While Christopher Plummer’s screen time in “Beginners” is limited, his character influences every scene.
From that standpoint, it’s a supporting role the veteran actor likens to his work in “The Insider,” the 1999 Michael Mann thriller about the tobacco industry that re-energized Plummer’s already impressive career.
In “Beginners,” Plummer is a retired museum director, Hal, who waits until the death of his wife of 45 years to announce that he’s gay — something he’s known ever since he was a teenager. The revelation unlocks a new side of Hal’s personality, as he finds a younger boyfriend and then hits the dance clubs.
Hal’s bemused adult son, Oliver (Ewan McGregor), watches as his father embraces this new life, and even a diagnosis of terminal cancer doesn’t seem to diminish Hal’s newfound spirit.
“This was a real natural man who was secure in himself and was so happy to find that he could be honest about himself at the end of his life,” Plummer says. “This was far different from sort of the urbane creatures that I’ve played before.”
That was a major attraction for the 81-year-old iconic thesp, who has more than 180 film and TV roles to his credit and an Oscar nom for supporting actor in “The Last Station.”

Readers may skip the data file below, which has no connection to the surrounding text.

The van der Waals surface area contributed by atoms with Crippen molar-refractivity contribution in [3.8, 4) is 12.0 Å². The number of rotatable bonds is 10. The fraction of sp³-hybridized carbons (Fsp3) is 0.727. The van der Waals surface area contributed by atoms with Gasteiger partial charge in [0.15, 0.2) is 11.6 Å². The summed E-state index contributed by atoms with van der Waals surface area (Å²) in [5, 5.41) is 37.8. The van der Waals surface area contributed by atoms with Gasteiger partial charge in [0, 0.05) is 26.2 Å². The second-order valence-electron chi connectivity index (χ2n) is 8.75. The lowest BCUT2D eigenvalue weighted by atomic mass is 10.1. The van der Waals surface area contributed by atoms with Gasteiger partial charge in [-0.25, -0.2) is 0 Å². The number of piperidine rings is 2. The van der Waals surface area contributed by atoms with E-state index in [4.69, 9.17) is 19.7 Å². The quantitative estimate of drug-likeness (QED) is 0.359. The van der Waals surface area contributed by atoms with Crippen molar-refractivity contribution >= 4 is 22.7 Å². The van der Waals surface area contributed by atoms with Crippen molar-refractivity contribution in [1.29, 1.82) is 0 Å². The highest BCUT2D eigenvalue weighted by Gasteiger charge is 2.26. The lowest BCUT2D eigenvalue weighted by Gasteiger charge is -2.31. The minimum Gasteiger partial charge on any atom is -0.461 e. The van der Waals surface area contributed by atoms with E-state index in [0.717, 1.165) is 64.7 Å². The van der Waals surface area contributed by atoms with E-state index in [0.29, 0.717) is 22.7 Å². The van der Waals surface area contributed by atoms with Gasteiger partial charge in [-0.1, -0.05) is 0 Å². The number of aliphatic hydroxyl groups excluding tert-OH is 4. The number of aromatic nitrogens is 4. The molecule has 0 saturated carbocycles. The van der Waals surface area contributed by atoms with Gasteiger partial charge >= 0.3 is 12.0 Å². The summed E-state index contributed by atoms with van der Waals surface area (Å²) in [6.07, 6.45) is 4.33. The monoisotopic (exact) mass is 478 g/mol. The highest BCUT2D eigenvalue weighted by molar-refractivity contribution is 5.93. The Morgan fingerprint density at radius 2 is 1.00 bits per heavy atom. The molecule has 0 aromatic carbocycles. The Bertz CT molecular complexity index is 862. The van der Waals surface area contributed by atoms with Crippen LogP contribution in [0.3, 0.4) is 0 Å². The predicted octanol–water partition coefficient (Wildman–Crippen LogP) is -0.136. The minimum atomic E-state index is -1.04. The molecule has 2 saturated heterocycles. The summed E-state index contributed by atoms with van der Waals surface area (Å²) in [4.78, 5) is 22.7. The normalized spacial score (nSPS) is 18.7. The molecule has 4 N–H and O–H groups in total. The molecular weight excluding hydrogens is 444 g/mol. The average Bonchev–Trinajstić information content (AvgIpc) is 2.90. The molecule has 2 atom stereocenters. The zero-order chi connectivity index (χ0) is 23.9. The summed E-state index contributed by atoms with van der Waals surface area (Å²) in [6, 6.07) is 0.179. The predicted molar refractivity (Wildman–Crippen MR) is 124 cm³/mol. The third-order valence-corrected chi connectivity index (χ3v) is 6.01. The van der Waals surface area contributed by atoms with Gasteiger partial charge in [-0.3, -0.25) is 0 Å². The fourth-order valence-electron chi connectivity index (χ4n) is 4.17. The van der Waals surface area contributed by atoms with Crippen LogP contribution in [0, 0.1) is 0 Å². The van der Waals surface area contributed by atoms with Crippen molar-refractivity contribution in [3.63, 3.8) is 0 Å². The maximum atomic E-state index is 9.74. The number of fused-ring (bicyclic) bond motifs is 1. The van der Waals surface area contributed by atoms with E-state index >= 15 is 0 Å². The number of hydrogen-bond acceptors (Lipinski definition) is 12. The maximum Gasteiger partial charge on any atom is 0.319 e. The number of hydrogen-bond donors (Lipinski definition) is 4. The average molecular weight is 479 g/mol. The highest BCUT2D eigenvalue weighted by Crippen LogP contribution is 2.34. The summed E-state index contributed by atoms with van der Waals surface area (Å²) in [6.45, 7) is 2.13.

“To me, that’s what an actor is about,” he says. “What we call movie stars are people who usually are the same persona and the public gets to know them. But a screen actor in my category — a character actor — is freer to show different facets of his own personality. That’s fun and exciting.”
“Beginners” was written and directed by Mike Mills, and much of his screenplay mirrors experiences he had with his own father. Mills solicited Plummer for the part, and the actor was delighted when he learned that he could bring his own interpretation to such a personal character.
Plummer is reluctant to rank his performances, but he does evaluate each one in several areas including whether it was a positive experience and if he appears relaxed before the cameras.
Plummer’s main take-away from “Beginners”?
“It’s one of my favorite screen roles, and I had such fun doing it.”